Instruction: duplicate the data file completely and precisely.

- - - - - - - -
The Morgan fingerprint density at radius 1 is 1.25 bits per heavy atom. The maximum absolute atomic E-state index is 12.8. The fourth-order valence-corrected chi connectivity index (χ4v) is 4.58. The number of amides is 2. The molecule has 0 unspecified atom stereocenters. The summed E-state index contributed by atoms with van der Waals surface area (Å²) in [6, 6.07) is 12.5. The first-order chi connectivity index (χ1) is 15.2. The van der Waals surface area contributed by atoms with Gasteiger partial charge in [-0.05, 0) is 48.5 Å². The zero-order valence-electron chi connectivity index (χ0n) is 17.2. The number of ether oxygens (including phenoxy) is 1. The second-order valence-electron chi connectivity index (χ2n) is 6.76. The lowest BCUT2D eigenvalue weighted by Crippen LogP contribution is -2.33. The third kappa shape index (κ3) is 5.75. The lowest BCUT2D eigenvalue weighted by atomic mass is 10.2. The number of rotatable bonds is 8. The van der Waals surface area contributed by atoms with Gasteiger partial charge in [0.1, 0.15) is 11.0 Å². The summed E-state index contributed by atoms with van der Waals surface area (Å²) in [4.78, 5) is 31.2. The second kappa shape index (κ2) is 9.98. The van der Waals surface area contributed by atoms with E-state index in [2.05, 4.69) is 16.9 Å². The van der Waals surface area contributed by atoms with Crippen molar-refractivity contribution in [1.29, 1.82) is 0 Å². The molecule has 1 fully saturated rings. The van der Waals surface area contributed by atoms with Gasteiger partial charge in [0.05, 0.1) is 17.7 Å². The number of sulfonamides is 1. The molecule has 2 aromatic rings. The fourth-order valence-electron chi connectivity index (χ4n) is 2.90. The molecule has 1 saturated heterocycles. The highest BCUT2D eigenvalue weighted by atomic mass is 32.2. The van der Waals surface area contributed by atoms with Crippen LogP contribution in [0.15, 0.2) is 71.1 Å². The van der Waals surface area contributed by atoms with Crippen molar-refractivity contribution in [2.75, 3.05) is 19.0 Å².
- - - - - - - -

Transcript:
The Morgan fingerprint density at radius 1 is 1.25 bits per heavy atom. The maximum absolute atomic E-state index is 12.8. The fourth-order valence-corrected chi connectivity index (χ4v) is 4.58. The number of amides is 2. The molecule has 0 unspecified atom stereocenters. The summed E-state index contributed by atoms with van der Waals surface area (Å²) in [6, 6.07) is 12.5. The first-order chi connectivity index (χ1) is 15.2. The van der Waals surface area contributed by atoms with Gasteiger partial charge in [-0.05, 0) is 48.5 Å². The zero-order valence-electron chi connectivity index (χ0n) is 17.2. The number of ether oxygens (including phenoxy) is 1. The second-order valence-electron chi connectivity index (χ2n) is 6.76. The lowest BCUT2D eigenvalue weighted by Crippen LogP contribution is -2.33. The third kappa shape index (κ3) is 5.75. The lowest BCUT2D eigenvalue weighted by atomic mass is 10.2. The number of rotatable bonds is 8. The van der Waals surface area contributed by atoms with Gasteiger partial charge in [0.1, 0.15) is 11.0 Å². The summed E-state index contributed by atoms with van der Waals surface area (Å²) in [4.78, 5) is 31.2. The second kappa shape index (κ2) is 9.98. The van der Waals surface area contributed by atoms with E-state index in [2.05, 4.69) is 16.9 Å². The van der Waals surface area contributed by atoms with Crippen molar-refractivity contribution in [1.29, 1.82) is 0 Å². The molecule has 1 fully saturated rings. The van der Waals surface area contributed by atoms with Gasteiger partial charge in [0.05, 0.1) is 17.7 Å². The number of sulfonamides is 1. The molecule has 2 aromatic rings. The fourth-order valence-electron chi connectivity index (χ4n) is 2.90. The molecule has 1 saturated heterocycles. The highest BCUT2D eigenvalue weighted by atomic mass is 32.2. The van der Waals surface area contributed by atoms with Crippen LogP contribution in [0.15, 0.2) is 71.1 Å². The van der Waals surface area contributed by atoms with Crippen molar-refractivity contribution in [2.75, 3.05) is 19.0 Å².